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Animal Frontiers - From the Editor

What is meat? Perspectives of the American Meat Science Association


This article in

  1. Vol. 7 No. 4, p. 4
    Published: September 21, 2017

    * Corresponding author(s):
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  1. Anna C. Dilger *a
  1. a Department of Animal Sciences, University of Illinois, Urbana, IL



What is meat? It sounds like such a simple question to answer. The majority of people in the world consume meat, so surely we all know what exactly meat is. But it turns out that creating a straightforward definition of meat is much harder than it first appears. While most people in the United States would point to items like steaks, hamburgers, bacon, and ham as being meat, what about chicken and fish? Are these meat or should they be classified as “poultry” and “seafood,” respectively?

Included in this issue of Animal Frontiers is the position of the American Meat Science Association (AMSA) regarding the definition of meat:

Meat (/mēt/, noun): Skeletal muscle and its associated tissues derived from mammalian, avian, reptilian, amphibian, and aquatic species commonly harvested for human consumption. Edible offal consisting of organs and non-skeletal muscle tissues also are considered meat.

The American Meat Science Association has also developed a lexicon of meat-related terms, which is in essence, a glossary of terms that can be used by many groups to ensure we are all speaking the same language. Dennis Seaman (2017) describes the AMSA Meat Lexicon Committee and how its lexicon can and should be used to harmonize discussions of meat among disparate groups. Then Dustin Boler and Dale Woerner (2017) in their article, “What is Meat? A perspective from the American Meat Science Association,” describe the overarching term “meat” and all that it includes along with some aspects of what is not meat.

The next articles in this issue then delve deeper into categories within that definition. Wes Schilling (2017) along with co-authors Casey Owens and Xue Zhang make the case that poultry and seafood are indeed meat. From the University of Florida, Chad Carr, Dwain Johnson, and Jason Scheffler (2017) discuss the definition of processed meat, a recent area of public health interest. While not widely consumed in the United States, variety or organ meat is an important product for export to the rest of the world; it is discussed by Dan Schaefer and Travis Arp (2017) in their article.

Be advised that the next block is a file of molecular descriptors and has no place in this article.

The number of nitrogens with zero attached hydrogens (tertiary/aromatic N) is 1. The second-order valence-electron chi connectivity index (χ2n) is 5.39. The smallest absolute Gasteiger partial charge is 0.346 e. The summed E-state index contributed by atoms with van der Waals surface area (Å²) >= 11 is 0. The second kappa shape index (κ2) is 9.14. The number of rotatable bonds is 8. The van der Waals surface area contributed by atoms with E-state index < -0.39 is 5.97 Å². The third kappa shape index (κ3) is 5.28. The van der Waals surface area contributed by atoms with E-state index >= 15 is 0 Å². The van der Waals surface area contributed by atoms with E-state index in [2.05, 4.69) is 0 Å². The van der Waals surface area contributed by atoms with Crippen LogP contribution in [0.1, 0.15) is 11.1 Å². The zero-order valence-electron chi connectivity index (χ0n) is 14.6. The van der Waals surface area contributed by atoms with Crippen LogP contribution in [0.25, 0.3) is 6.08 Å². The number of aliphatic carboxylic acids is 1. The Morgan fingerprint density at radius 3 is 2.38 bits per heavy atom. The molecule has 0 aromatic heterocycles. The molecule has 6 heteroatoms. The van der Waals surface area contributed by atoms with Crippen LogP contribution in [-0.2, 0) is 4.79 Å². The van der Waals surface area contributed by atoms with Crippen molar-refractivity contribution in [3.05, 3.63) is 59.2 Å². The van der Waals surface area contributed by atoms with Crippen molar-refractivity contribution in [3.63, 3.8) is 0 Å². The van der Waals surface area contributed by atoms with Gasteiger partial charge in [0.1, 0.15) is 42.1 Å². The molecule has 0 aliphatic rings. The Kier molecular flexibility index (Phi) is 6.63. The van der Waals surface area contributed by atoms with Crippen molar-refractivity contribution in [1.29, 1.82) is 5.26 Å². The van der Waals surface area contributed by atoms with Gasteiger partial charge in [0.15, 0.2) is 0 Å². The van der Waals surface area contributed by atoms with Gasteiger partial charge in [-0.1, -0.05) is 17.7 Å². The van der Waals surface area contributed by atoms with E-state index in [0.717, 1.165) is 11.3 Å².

Finally, the last two articles in this AMSA-focused section of Animal Frontiers, address some of the confusion about meat definitions. While it is easy to talk about red and white meat, a closer inspection reveals that those terms are misleading and, when used, can lead to generalizations are not factual. Michael Dikeman and Jimmy Keeton (2017) take on this issue in their article, “‘Red’ and ‘White’ Meats—Terms that Lead to Confusion.” Then, Shalene McNeill, Keith Belk, Wayne Campbell, and Cody Gifford (2017) discuss the inconsistency in meat terms and what effect that has on nutrition research and consumers. It is clear to see that when we are not all talking about the same thing, confusion will arise.

Overall, the goal of the AMSA Meat Lexicon and this issue of Animal Frontiers is to provide the framework by which we can discuss meat. Even a casual perusal of popular and social media makes it clear that meat is controversial in terms of its effects on health and the environment. Meat is also wildly popular and enjoyed by the majority of people in the world. If we, as scientists, policymakers, and consumers are to solve the problems facing us, we have to start from a place of shared understanding. One way to foster that understanding, in a very fundamental way, is to define what we mean when we say “meat.” From there, the rest of the conversation will hopefully proceed just a little more smoothly.

Anna Dilger, Ph.D., earned her B.S. and M.S. at Purdue University and her Ph.D. at the University of Illinois where she is currently an associate professor in the Department of Animal Sciences. The focus of her research is in muscle biology, especially the mechanisms regarding increased animal growth, efficiency, and their effects on meat quality. Her work relates the use of performance-enhancing technologies on growth performance of livestock to the quality and quantity of meat produced from those animals including the shelf-life and sensory quality of those products. Dr. Dilger has published more than 40 journal articles in the area of animal growth and meat science.




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